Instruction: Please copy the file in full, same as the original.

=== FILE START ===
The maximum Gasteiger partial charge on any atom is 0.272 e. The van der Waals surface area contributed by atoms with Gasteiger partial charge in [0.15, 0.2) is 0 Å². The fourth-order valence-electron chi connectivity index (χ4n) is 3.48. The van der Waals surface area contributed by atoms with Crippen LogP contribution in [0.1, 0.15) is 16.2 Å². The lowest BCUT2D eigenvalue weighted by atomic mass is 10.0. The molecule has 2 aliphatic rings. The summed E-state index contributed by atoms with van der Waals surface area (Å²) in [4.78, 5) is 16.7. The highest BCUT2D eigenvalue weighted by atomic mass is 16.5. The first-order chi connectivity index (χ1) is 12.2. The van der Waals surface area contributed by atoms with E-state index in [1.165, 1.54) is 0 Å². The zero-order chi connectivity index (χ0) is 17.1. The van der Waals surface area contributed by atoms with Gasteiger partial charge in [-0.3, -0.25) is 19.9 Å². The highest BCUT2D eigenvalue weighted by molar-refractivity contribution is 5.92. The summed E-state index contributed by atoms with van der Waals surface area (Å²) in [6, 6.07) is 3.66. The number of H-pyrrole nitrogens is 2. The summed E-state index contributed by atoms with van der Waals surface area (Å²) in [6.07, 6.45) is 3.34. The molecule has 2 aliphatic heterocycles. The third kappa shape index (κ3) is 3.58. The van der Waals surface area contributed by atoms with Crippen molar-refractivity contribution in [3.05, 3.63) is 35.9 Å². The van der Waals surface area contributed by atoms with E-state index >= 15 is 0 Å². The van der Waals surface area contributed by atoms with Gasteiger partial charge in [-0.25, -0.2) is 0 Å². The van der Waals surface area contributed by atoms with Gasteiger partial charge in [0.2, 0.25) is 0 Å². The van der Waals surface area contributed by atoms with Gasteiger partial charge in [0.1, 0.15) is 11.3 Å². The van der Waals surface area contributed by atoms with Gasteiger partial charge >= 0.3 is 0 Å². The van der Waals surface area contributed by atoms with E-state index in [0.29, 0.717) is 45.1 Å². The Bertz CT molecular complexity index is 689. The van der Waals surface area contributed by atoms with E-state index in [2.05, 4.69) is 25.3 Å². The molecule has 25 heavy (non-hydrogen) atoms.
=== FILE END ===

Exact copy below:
The maximum Gasteiger partial charge on any atom is 0.272 e. The van der Waals surface area contributed by atoms with Gasteiger partial charge in [0.15, 0.2) is 0 Å². The fourth-order valence-electron chi connectivity index (χ4n) is 3.48. The van der Waals surface area contributed by atoms with Crippen LogP contribution in [0.1, 0.15) is 16.2 Å². The lowest BCUT2D eigenvalue weighted by atomic mass is 10.0. The molecule has 2 aliphatic rings. The summed E-state index contributed by atoms with van der Waals surface area (Å²) in [4.78, 5) is 16.7. The highest BCUT2D eigenvalue weighted by atomic mass is 16.5. The first-order chi connectivity index (χ1) is 12.2. The van der Waals surface area contributed by atoms with E-state index in [1.165, 1.54) is 0 Å². The zero-order chi connectivity index (χ0) is 17.1. The van der Waals surface area contributed by atoms with Gasteiger partial charge in [-0.3, -0.25) is 19.9 Å². The highest BCUT2D eigenvalue weighted by molar-refractivity contribution is 5.92. The summed E-state index contributed by atoms with van der Waals surface area (Å²) in [6, 6.07) is 3.66. The number of H-pyrrole nitrogens is 2. The summed E-state index contributed by atoms with van der Waals surface area (Å²) in [6.07, 6.45) is 3.34. The molecule has 2 aliphatic heterocycles. The third kappa shape index (κ3) is 3.58. The van der Waals surface area contributed by atoms with Crippen molar-refractivity contribution in [3.05, 3.63) is 35.9 Å². The van der Waals surface area contributed by atoms with E-state index >= 15 is 0 Å². The van der Waals surface area contributed by atoms with Gasteiger partial charge in [-0.25, -0.2) is 0 Å². The van der Waals surface area contributed by atoms with Gasteiger partial charge in [0.2, 0.25) is 0 Å². The van der Waals surface area contributed by atoms with Gasteiger partial charge in [0.1, 0.15) is 11.3 Å². The van der Waals surface area contributed by atoms with Gasteiger partial charge >= 0.3 is 0 Å². The van der Waals surface area contributed by atoms with E-state index in [0.29, 0.717) is 45.1 Å². The Bertz CT molecular complexity index is 689. The van der Waals surface area contributed by atoms with E-state index in [2.05, 4.69) is 25.3 Å². The molecule has 25 heavy (non-hydrogen) atoms.